The pastor of Cascade United Brethren Church began serving the Plymouth Evangelical Church in 1942 with a worship service in both churches on Sunday morning. Reverend F. E. Warren was the pastor at that time.
On June 1, 1963, the Cascade church began union services with the church at Eden near Fond du Lac with Reverend Richard Bonney serving both churches on a Sunday morning. This continued for three years when in June 1966, through the great shortage of ministers in both E.U.B. and Methodist conferences, the Eden and St. Matthew of Fond du Lac churches were united in one circuit and the Cascade, Waldo and Hingham congregations became a Yoked Fellowship with Reverend Bonney to continue with Cascade.
In 1955 an extensive remodeling project was accomplished while Reverend Henry Clark was pastor.
In 1962 the Mulleton Church near Plymouth was discontinued because of the widening of Highway 57 and the inability to purchase land to the west. The Cascade E.U.B. church purchased the building and moved it to Cascade, building it into the west side of the already existing structure for additional Sunday School room and an overflow room for the sanctuary.
A nine-room parsonage was built in 1915 several blocks east of the church with a garage added in 1929.
Hingham United Methodist Church
(Information taken from historical records)
The oldest written records of the Hingham Circuit that could be found
were dated August 20, 1849 although there are some indications that
some services were held prior to this in homes or schools.
The first recorded meeting was held on January 20, 1850. The next
recorded is July 4, 1852 with 12 members. In 1864-1865 there still was
only 12 members and 2 of those were of the pastor’s family. This was the
darkest day of Methodism in Hingham.
In 1866 Brother Reynolds was pastor in charge and moved to Hingham with his young wife. After getting settled, Brother Reynolds said they were ready for extra meetings. Without a church building, meetings were held in the Hingham school house but this building was already used 4 nights a week, so the Pastor’s wife covered her rag carpet with a sail of a vessel and invited the people into the parsonage to hold a protracted meeting. From two to eight were the most that could be induced to come at any one time for four weeks, but at the end of that time God turned the scale for victory and 25 souls surrendered to Christ.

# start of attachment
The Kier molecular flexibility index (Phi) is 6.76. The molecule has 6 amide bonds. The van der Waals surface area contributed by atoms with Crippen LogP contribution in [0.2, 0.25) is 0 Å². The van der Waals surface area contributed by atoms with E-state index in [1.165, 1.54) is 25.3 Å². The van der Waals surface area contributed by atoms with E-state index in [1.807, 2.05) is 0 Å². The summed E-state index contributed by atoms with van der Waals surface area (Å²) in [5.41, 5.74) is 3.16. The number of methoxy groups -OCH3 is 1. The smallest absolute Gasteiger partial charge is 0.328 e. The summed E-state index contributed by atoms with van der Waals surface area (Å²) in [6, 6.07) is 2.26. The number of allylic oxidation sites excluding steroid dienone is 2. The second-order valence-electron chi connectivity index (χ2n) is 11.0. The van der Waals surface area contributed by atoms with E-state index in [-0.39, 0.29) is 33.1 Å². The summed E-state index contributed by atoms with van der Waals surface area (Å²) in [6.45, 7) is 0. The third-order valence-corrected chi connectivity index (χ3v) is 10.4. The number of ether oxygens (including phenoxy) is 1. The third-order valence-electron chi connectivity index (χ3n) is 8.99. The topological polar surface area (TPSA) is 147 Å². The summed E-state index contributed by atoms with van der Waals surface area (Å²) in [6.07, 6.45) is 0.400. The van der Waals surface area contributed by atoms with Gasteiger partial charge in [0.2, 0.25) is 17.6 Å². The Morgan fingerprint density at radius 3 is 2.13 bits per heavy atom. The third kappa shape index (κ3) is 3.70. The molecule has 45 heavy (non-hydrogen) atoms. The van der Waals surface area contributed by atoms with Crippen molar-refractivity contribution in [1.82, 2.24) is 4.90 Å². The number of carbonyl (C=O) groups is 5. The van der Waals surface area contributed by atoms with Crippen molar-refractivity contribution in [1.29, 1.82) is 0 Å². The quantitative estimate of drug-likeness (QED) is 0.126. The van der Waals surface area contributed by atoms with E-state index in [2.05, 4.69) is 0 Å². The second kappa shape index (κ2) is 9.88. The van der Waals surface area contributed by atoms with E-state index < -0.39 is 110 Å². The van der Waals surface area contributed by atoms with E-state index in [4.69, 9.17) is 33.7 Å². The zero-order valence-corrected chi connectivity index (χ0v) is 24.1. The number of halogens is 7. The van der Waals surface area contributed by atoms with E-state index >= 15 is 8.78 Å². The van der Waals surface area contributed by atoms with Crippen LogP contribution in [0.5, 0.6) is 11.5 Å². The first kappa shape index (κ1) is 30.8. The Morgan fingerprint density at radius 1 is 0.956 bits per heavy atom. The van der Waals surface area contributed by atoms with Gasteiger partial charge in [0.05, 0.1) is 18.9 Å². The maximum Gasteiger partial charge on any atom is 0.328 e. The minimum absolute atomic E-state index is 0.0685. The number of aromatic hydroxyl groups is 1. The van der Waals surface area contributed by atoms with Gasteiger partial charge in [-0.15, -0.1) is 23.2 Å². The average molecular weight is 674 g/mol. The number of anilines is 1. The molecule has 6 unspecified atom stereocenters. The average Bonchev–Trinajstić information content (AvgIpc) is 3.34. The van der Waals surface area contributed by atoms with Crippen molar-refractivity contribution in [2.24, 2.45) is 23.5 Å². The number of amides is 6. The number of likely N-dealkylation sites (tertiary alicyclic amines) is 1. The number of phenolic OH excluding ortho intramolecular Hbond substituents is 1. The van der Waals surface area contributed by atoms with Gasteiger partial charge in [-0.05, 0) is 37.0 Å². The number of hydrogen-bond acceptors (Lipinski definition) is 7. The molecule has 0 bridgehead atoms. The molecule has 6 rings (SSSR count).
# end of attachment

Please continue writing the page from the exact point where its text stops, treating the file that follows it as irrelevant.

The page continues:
That year a church was built on the corner where a Methodist Church has been until 1980 when it became an apartment house. The first church building was started with donations from the sisters of the church who gave $100.00 and $150.00 respectively.
In 1880 the circuit purchased a parsonage at the time the circuit was Hingham, Mulleton, Cascade and Onion River.
Many repairs and improvements were made over the years on the church property.
In 1958 the conference talked about closing the church and joining with Waldo. They called a special meeting with the District Superintendent. Every member was notified and all who were able to be voted and again the majority ruled to hold the little church in Hingham.
The ladies held their first Mother & Daughter Banquet in 1954 and it was such a success that it became an annual event. In addition to helping the young adults with some of their projects, the W.S.C.S. and the church women had special programs including missionary speakers, films, prayer vigils, fall bazaars, bake sales, Mother & Daughter banquets and Father & Sons Banquets and remained a vital part of the church.